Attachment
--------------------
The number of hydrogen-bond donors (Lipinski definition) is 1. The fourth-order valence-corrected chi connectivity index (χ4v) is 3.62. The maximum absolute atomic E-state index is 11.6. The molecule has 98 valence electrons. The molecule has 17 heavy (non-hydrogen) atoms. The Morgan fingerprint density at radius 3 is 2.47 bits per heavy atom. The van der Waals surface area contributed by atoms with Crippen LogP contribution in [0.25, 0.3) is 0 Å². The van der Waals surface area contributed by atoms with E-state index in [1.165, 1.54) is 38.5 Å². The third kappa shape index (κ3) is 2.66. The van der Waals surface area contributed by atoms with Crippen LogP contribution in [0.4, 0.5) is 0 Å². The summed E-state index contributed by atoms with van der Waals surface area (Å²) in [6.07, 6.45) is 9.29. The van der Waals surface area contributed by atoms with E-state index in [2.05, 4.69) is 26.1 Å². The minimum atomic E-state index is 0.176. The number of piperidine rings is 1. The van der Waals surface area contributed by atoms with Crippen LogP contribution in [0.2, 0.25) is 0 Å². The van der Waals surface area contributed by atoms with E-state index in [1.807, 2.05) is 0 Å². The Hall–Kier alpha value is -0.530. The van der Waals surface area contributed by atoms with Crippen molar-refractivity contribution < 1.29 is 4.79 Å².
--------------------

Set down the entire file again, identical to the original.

The number of hydrogen-bond donors (Lipinski definition) is 1. The fourth-order valence-corrected chi connectivity index (χ4v) is 3.62. The maximum absolute atomic E-state index is 11.6. The molecule has 98 valence electrons. The molecule has 17 heavy (non-hydrogen) atoms. The Morgan fingerprint density at radius 3 is 2.47 bits per heavy atom. The van der Waals surface area contributed by atoms with Crippen LogP contribution in [0.25, 0.3) is 0 Å². The van der Waals surface area contributed by atoms with E-state index in [1.165, 1.54) is 38.5 Å². The third kappa shape index (κ3) is 2.66. The van der Waals surface area contributed by atoms with Crippen LogP contribution in [0.4, 0.5) is 0 Å². The summed E-state index contributed by atoms with van der Waals surface area (Å²) in [6.07, 6.45) is 9.29. The van der Waals surface area contributed by atoms with E-state index in [2.05, 4.69) is 26.1 Å². The minimum atomic E-state index is 0.176. The number of piperidine rings is 1. The van der Waals surface area contributed by atoms with Crippen LogP contribution in [0.2, 0.25) is 0 Å². The van der Waals surface area contributed by atoms with E-state index in [1.807, 2.05) is 0 Å². The Hall–Kier alpha value is -0.530. The van der Waals surface area contributed by atoms with Crippen molar-refractivity contribution < 1.29 is 4.79 Å².